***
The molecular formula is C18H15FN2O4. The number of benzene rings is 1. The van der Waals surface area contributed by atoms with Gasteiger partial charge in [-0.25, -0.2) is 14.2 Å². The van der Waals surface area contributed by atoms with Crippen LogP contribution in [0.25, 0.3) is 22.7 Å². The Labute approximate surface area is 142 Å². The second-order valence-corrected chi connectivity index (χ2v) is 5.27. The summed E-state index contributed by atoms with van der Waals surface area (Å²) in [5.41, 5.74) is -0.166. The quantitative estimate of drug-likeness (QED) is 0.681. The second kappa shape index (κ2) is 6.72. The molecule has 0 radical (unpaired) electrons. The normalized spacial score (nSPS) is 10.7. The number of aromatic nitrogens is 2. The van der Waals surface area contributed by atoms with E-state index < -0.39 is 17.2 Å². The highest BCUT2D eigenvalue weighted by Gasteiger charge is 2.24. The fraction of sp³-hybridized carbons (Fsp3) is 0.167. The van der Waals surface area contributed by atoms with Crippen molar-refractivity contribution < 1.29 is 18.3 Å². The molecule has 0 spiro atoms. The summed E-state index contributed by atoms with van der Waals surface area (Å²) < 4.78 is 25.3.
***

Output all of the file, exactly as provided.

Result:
The molecular formula is C18H15FN2O4. The number of benzene rings is 1. The van der Waals surface area contributed by atoms with Gasteiger partial charge in [-0.25, -0.2) is 14.2 Å². The van der Waals surface area contributed by atoms with Crippen LogP contribution in [0.25, 0.3) is 22.7 Å². The Labute approximate surface area is 142 Å². The second-order valence-corrected chi connectivity index (χ2v) is 5.27. The summed E-state index contributed by atoms with van der Waals surface area (Å²) in [5.41, 5.74) is -0.166. The quantitative estimate of drug-likeness (QED) is 0.681. The second kappa shape index (κ2) is 6.72. The molecule has 0 radical (unpaired) electrons. The normalized spacial score (nSPS) is 10.7. The number of aromatic nitrogens is 2. The van der Waals surface area contributed by atoms with E-state index < -0.39 is 17.2 Å². The highest BCUT2D eigenvalue weighted by Gasteiger charge is 2.24. The fraction of sp³-hybridized carbons (Fsp3) is 0.167. The van der Waals surface area contributed by atoms with Crippen molar-refractivity contribution < 1.29 is 18.3 Å². The molecule has 0 spiro atoms. The summed E-state index contributed by atoms with van der Waals surface area (Å²) < 4.78 is 25.3.